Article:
From Dungeons & Dragons to getting the perfect pitch, here are the topics we covered in September’s Ask the Author of Storyteller Tactics.
Edward: “I work in IT. Where do I find my stories?”
Edward, engineers like you are fighting a battle between Order & Chaos, so this card is a great place to start.
When things are going well, they are organised into order. So far so good. But also, so boring. You don’t tell stories about a well ordered system where nothing goes wrong. Your story comes to life when chaos emerges, for example, some idiot plugs his personal laptop into the system and unleashes a virus. Then you’ve got to sort the chaos out and re-establish a new order.
Here’s how to find and tell that story:
- Use Emotional Dashboard to zero in on the moment when something goes wrong.
- Use Man in a Hole to give your story a beginning-middle-end structure.
Nathan: “How do I prepare for a panel where I’m speaking about my expertise?”
Try this Nathan: Data Detectives shows you how to zoom out to the big picture (your wisdom/strategy) and then zoom in to the little picture (a single moment that shows us what you mean). That story can go like this:
- “Here’s what I think is really important here [insert big picture wisdom].
- For example [little picture insert story]“
Don’t forget, your own journey through the data – from confusion to first clue to conclusion – can be an exciting story too.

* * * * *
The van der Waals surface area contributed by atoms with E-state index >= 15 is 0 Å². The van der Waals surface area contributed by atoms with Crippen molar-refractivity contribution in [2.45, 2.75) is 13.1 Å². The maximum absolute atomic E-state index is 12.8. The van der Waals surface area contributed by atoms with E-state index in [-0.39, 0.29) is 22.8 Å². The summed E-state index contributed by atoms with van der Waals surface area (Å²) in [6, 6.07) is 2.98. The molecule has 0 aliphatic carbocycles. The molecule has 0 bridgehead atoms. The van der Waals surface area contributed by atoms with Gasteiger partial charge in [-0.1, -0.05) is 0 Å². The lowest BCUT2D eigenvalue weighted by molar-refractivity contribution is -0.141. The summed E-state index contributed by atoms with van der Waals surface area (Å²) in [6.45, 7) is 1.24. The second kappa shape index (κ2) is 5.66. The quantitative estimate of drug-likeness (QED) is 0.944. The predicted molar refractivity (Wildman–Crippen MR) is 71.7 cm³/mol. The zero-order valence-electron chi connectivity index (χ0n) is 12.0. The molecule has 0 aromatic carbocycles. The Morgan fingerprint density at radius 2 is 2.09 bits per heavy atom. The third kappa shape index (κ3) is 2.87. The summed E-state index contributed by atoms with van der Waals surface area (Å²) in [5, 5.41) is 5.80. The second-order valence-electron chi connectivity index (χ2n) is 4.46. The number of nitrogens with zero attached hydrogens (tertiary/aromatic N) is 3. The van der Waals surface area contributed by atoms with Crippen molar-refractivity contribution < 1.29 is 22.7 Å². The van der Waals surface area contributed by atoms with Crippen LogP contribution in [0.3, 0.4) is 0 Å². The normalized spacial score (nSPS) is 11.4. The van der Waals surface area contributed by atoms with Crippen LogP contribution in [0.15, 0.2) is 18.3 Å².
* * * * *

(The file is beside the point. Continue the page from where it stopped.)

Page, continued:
Mark: “How do I make my pitch perfect?”
Use the Pitch Perfect card, Mark. But also use Innovation Curve to think about your audience and how they might feel about risk. Some people (Pioneers) are excited by risk. Others (Late Adopters) are much more wary. Either way, you can influence them by telling Social Proof stories about what other people are already doing.
Selina: “I want to create charity case studies that appeal to a younger audience.”
See if you can co-produce/co-write your case studies with a young person. A story told by a 17 year old will be much more relatable to a 15 year old. The storyteller can use relatable pronouns like “You” and “We” in a way that an older person can’t.
Top tip: when you sit down to write the story., imagine you are speaking to one of your target audience, for example, a 15 year old girl who’s thinking of dropping out of college.
Rowan: “How do I tell better stories for my Dungeons and Dragons group?”
Not surprisingly Rowan, The Dragon and the City is great for this. Your City can be anything worth protecting – not just a place but a social group too. And the Dragons come in all shapes and sizes. Without the combined threat+opportunity in a Dragon, there is no adventure.
Ersilia: “How do I attract new customers for my reiki healer training courses?”
Simple Sales Stories will work. If a therapy client would rather remain anonymous, ask if you can base a story on her, but change the name. So long as you’re clear with your audience, this is ok.
Rowan: “I work in mental fitness coaching. How can I avoid the superficial stories that most fitness trainers use?”
Try a Rags to Riches story, Rowan. The point of these stories is not that the hero becomes rich, famous or attractive – it’s that they are recognised for something good inside them. Also, if you’re acting as Fairy Godmother, you can help the hero get started, but they’ve got to make it on their own eventually.
Lisa: “How do I help innovators tell better stories about technical subjects?”
Tell them the story behind the Rolls Royce Moment tactic, Lisa. They need to look for a single, vivid moment in their research that their audience can “see” what they mean.